Figure 2.
Cell cycle regulation of double-strand break (DSB) repair. Schizosaccharomyces pombe and Saccharomyces cerevisiae use different mechanisms to control the modes of DSB repair during the cell cycle. In both organisms, the Ku heterodimer binds DSBs and promotes ...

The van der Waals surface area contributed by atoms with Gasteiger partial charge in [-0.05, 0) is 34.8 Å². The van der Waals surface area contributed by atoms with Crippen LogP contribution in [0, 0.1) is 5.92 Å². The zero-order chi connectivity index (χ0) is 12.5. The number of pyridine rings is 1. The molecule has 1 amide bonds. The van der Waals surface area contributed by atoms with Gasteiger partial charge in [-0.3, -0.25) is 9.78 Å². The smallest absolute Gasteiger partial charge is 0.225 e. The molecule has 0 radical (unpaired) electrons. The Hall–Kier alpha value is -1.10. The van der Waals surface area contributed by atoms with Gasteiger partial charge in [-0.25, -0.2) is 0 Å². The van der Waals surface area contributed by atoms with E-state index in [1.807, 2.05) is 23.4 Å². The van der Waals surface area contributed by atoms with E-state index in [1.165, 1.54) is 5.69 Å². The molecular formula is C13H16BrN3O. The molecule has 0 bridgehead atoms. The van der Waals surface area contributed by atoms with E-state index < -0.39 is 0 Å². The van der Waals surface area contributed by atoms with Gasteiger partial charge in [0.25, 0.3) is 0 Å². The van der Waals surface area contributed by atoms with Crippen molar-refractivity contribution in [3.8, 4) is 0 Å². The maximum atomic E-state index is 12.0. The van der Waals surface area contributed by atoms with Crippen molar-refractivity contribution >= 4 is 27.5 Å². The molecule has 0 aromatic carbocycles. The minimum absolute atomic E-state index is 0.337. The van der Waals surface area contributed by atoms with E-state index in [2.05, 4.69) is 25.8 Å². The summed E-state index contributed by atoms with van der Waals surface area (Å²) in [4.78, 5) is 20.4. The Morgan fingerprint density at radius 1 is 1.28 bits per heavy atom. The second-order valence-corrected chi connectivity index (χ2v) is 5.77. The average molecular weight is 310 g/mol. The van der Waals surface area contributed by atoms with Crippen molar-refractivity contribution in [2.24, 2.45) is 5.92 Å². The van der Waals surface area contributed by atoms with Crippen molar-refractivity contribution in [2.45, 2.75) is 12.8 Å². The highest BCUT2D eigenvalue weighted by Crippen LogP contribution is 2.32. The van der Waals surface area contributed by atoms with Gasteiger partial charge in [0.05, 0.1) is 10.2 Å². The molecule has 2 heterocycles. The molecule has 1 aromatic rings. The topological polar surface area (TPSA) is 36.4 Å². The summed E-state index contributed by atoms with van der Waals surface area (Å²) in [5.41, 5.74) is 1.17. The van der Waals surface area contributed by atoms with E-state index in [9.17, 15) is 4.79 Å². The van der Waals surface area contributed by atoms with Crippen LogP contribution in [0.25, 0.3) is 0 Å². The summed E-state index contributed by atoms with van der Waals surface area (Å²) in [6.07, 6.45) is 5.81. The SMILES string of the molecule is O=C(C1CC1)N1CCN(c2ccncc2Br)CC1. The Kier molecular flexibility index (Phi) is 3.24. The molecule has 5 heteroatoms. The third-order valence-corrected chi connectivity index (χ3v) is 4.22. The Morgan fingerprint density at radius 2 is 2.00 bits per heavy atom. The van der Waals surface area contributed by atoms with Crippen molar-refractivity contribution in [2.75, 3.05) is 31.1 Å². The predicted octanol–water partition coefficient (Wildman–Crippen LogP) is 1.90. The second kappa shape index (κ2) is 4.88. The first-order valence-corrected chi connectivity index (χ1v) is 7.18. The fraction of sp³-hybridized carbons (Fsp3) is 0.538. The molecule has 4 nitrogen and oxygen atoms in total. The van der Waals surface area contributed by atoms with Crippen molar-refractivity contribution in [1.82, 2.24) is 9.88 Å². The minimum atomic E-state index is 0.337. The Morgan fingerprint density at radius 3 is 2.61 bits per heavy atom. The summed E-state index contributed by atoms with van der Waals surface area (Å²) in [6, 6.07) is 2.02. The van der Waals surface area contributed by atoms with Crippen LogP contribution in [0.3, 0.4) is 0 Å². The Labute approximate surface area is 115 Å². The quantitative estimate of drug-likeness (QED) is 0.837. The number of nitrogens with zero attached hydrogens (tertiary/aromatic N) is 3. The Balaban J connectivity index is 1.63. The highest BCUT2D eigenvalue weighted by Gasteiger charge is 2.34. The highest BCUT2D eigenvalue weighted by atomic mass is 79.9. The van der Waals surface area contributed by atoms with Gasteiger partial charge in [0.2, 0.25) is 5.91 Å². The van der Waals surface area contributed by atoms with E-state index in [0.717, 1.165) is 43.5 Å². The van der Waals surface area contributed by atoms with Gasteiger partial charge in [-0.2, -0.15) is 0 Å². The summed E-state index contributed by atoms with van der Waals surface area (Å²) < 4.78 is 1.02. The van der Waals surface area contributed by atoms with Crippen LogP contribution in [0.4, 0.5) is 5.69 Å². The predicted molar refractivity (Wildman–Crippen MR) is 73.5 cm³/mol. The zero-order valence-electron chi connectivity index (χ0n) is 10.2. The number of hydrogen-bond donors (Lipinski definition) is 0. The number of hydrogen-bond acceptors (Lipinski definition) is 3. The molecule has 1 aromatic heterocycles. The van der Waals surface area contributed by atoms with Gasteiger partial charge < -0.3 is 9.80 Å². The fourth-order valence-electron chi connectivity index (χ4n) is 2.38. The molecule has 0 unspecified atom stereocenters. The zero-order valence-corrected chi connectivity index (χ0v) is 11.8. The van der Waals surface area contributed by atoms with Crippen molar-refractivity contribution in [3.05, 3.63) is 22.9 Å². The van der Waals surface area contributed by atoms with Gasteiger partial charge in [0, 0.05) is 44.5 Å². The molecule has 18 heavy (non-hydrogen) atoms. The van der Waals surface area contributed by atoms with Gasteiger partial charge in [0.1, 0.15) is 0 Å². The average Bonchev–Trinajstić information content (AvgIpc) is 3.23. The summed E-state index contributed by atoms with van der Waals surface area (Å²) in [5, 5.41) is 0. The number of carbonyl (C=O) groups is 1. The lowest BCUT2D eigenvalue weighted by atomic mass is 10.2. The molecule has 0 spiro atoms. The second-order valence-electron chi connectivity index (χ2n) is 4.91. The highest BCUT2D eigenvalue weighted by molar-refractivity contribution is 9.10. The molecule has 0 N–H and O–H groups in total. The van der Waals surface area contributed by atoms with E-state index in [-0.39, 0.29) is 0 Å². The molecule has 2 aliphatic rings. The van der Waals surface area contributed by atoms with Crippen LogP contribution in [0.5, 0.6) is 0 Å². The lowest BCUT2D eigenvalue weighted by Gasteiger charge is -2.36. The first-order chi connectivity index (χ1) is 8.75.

Another way to potentially control the mode of DSB repair is to regulate protein activity through post-translational modification, such as phosphorylation by protein kinases. CDKs are the obvious candidates, as the increase in CDK activity that triggers the G1–S transition coincides with the switch from NHEJ to HR as the preferred mode of DSB repair. Indeed, studies of S. cerevisiae in the mid-2000s showed that resection is decreased in the absence of CDK1 (Cdc28) activity [109111]. This was followed by the discovery that Cdc28 phosphorylates Sae2 on Ser267 in a region of sequence similarity with CtIP ([112]; figure 2). Interestingly, this C-terminal domain is absent in S. pombe, plants and in some other species, indicating that it was lost from these organisms during evolution. Mutating Ser267 in Sae2 to abolish phosphorylation reduces processing of DSBs and increases sensitivity to DSB-inducing agents [112]. Later studies with CtIP identified a corresponding phosphorylation at Thr847, which is part of a CDK-consensus motif [113]. Mutation of this residue impaired CtIP function. CtIP is phosphorylated on a second site, Ser327, enabling the interaction of CtIP with BRCA1 that is necessary to recruit CtIP to DSBs [94,114]. Curiously, while Ctp1 is phosphorylated both basally and upon DNA damage, only basal phosphorylation is partially CDK-dependent and even then does not appear to affect the DNA repair-associated activities of Ctp1 [115]. Rather, DNA damage-induced phosphorylation of Ctp1 is suggested to be required for localization of Ctp1 to DSBs through the interaction with Nbs1 [116118].